The National Labor Relations Board (“NLRB” or “Board”) recently applied an Obama-era standard in a decision permitting unions to organize smaller, more tailored groups of employees. (See American Steel Construction, Inc., 372 NLRB No. 23 (December 14, 2022).)In American Steel Construction, Inc., the NLRB permitted a union to pick and choose which employees it wanted to include in a proposed bargaining unit, without regard to the traditional “community of interest” standard. If the Board continues to apply this standard, it could result in employers having to deal with multiple “micro-units” within a single facility; where different unions may each represent only small groups of employees.
The National Labor Relations Act (NLRA) requires that the Board determine whether the make-up of a proposed bargaining unit is “appropriate” when faced with a union organizing petition. While the NLRA does not set forth specifically how the Board is to exercise this authority, it has traditionally applied a "community-of-interest" test. This test took into consideration a variety of factors such as common employee functions and duties, shared skills, functional integration, frequency of contact with other employees, commonality of wages, hours, and other working conditions, etc. In other words, if a group of employees shared enough of these factors, the Board would not allow a union to simply organize some subset of that group.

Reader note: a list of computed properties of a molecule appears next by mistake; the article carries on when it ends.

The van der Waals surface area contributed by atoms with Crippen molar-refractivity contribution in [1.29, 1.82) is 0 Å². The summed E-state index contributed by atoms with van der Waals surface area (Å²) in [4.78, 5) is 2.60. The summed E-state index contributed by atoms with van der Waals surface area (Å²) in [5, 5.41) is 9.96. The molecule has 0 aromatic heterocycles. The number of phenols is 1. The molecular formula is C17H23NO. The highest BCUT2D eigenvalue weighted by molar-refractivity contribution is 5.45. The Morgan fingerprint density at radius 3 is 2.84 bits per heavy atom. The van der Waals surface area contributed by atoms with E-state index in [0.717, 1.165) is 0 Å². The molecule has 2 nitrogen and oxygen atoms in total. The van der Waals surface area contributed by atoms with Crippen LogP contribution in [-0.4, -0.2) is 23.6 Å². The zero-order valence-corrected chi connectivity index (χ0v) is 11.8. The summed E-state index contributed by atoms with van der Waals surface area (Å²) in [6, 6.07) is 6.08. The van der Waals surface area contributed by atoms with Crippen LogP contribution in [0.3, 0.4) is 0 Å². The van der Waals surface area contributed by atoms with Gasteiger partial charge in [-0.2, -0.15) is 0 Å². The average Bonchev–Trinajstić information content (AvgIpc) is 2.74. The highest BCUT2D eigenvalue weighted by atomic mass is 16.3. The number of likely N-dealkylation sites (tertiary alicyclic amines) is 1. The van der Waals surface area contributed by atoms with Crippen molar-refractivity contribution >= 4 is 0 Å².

Among other things, this approach was intended to avoid potential abuse by unions in their organizing efforts. As you might imagine, a union organizer might be tempted to propose a unit that would exclude employees who are not in favor of unionization.
In the American Steel Construction case, the union filed a petition to represent ironworkers who worked primarily in the field for the employer.The employer argued that such a unit inappropriately excluded certain other similarly situated employees who worked at the Company shop.Applying the pro-union, Obama-era standard, the Board ruled that it would only find the proposed unit inappropriate if the employer could demonstrate that any excluded employees have an “overwhelming community of interest” with the proposed unit employees. Stated differently, this standard allows the Board to find proposed bargaining units to be appropriate even if there exists a community-of-interest among those employees included in and excluded from the union’s petition, unless the employer can convince the Board that such interest is overwhelming.
As noted above, this latest NLRB decision could result in companies having to deal with multiple “micro-units” within a single facility. The bargaining and contract administration obligations associated with such an environment would be debilitating for virtually any business. Moreover, allowing a union to “gerrymander” or “cherry-pick” its proposed bargaining unit will make it substantially easier for a union to obtain a foothold in the workplace by organizing a single, small group of employees. Remember, a union only needs 50% plus one employee within an approved unit to vote for the union to successfully organize. That is a much easier task with five hand-picked employees than it is with 55 employees who have a community of interest.
If you have any questions about this case or would like to discuss your Company’s approach to this changing legal environment, please feel free to contact us.